Silk is a scientifically established material that is proven to:
1. Get rid of free radicals and other harmful organisms in the body
2. Protect hair from shearing and pulling forces during sleep
3. Help improve skin with its 18 amino acid protein structure
4. Repel allergenic an d harmful organisms such as dust mites, flung us, mold and mildew and prevent early morning puffiness and allergies
5. Relive signs and symptoms of skin conditions such as eczema and dermatitis
6. Regulate heat and moisture
A lot of scientific studies have been conducted to determine the benefits of silk in all aspects of living. There have been positive results that were found to be attributed to the advantages of using the material.
A study conducted by Kashiwabara, Hotaka, Azumino entitled “Sustained release of protein from biodegradable seri in film, gel and sponge discusses that the seri in in silk can work as an antioxidant. This can be quite evident in the reduction of the multiplication of rumors that is performed majorly by its ability to protect the cells from UVB and oxidative stress. This is also further studied by research conducted by Siqin Zhaorigetua, Noriyuki Yanakaa, Masahiro Sasakib, Hiromitsu Watanabec and Norihisa Kato on laboratory mice.
In an in vivo study done by Bharati Vidyapeeth of the Department of Pharmaceutics in India to prove the moisturizing effects of silk, it was found out that the same compound in the natural material is highly attracted to other proteins. This makes silk a very powerful protectant for the skin and hair and can thereby work as a potent ingredient in cosmetic products. It generally helps the condition of your hair and skin by making it appear smoother and softer after being moisturized by its proteins.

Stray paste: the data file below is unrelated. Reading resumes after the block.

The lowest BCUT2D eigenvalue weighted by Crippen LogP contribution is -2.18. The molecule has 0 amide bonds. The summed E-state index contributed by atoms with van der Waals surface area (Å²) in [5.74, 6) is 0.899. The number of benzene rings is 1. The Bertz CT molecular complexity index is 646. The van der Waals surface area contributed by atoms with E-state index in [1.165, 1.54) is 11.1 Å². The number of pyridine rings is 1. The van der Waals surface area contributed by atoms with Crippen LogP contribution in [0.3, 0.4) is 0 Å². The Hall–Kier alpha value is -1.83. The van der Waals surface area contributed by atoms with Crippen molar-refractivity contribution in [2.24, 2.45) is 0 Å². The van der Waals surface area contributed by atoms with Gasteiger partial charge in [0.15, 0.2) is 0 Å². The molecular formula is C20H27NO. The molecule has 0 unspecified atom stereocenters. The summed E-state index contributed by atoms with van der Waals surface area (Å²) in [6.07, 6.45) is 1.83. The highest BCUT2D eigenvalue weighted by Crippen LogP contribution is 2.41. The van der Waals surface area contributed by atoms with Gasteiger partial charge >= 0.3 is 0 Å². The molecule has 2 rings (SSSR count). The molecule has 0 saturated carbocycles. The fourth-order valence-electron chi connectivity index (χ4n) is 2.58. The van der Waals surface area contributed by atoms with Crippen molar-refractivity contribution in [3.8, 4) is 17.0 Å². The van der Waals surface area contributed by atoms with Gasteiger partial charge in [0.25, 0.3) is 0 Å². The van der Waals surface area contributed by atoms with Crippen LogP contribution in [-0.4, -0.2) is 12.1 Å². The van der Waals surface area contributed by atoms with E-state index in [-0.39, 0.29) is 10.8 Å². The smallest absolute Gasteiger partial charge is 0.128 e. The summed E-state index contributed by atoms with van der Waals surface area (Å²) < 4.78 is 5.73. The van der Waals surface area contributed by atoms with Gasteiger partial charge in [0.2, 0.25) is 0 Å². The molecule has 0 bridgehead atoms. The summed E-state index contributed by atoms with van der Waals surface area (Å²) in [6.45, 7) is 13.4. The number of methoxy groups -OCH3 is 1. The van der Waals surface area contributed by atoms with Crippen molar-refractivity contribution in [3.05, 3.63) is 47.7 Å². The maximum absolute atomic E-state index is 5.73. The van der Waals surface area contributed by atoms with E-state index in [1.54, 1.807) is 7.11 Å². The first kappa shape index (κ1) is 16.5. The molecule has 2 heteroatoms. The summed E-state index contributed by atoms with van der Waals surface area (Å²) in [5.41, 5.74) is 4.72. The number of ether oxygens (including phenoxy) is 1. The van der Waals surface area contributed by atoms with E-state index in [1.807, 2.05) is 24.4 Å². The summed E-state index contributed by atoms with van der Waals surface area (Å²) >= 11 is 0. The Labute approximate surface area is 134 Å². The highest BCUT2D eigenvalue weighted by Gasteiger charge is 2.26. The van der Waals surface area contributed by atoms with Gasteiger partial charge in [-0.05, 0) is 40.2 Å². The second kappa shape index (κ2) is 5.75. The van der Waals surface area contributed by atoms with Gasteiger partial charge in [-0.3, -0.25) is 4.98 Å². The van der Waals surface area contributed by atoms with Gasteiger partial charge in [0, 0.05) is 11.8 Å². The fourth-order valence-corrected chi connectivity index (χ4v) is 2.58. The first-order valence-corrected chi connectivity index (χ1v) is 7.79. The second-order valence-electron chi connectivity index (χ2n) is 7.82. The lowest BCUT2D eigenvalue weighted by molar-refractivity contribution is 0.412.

Another impact of silk is demonstrated in the study that is entitled “Promotive effects of a silk film on epidermal recovery from full thickness skin wounds. It shows that the re growth of epidermal and dermal skin cells in wound beds has been greatly hastened after applying silk films. The study ultimately concludes that using silk films in wound treatment could significantly speed up the healing process.
A study conducted by Dr. Samuel J. Stegman that describe sleep creases has been confirmed by James E. Fulton MD, PhD and Farnaz Gaminchi MD in 1999. Their studies have pointed out to the finding that there is actually a link between the development of abnormal scar tissue and sleep lines. These creases are accentuated by continuous contact to cotton pillow cases. This certain situation can be improved by making use of silk pillow cases that passively adhere to the protein found on the skin and hair. This adherence allows for the formation of a homogenous protective film, thereby preventing the formation of sleep creases and lines.
G. Ricci, A. Patrizi, B. Bendandi, G. Menna, E. Varotti and M. Masi published a study entitled Clinical effectiveness of a silk fabric in the treatment of atopic dermatitis. In this particular research, it was found out that silk can ease a variety of skin conditions. Examples of which are eczema, asthma, skin sensitivity, allergic rash, shingles, psoriasis and post-chemotherapy sensitivity. It has also been proven to improve the condition of physiologic skin flora.
Sustained-Release of Protein from Biodegradable SericinFilm, Gel, and Sponge.
Pharmaceutical Technology Laboratories, Kissei Pharmaceutical Co., Ltd., 4361-1 Kashiwabara, Hotaka, Azumino 399-8304, Japan
Silk Sericin as a Moisturizer: As In Vivo Study
Department of Pharmaceutics, BharatiVidyapeeth Deemed University, Pune, India
Promotive Effects of a Silk Film on Epidermal Recovery from Full-Thickness Skin Wounds-ebm journal- abstract 225/1/58
A New Phenomenon: Sleep Lines on the Face
Scandinavian Journal of Plastic and Reconstructive Surgery and Hand Surgery, 2004, vol. 38, No. 4, pp. 244-247
James E. Fulton MD, PhD and FarnazGaminchi MD,
Article first published online: 24 December 2001
Inhibitory effects of silk protein, sericin on UVB-induced acute damage and tumor promotion by reducing oxidative stress in the skin of hairless mouse
Siqin Zhaorigetua, Noriyuki Yanakaa, Masahiro Sasakib, Hiromitsu Watanabec and Norihisa Kato
Clinical Effectiveness of a Silk Fabric in the Treatment of Atopic Dermatitis
G. Ricci, A. Patrizi, B. Bendandi, G. Menna, E. Varotti, M. Masi
British Journal of Dermatology, Vol. 150, Issue 1, pp. 127-131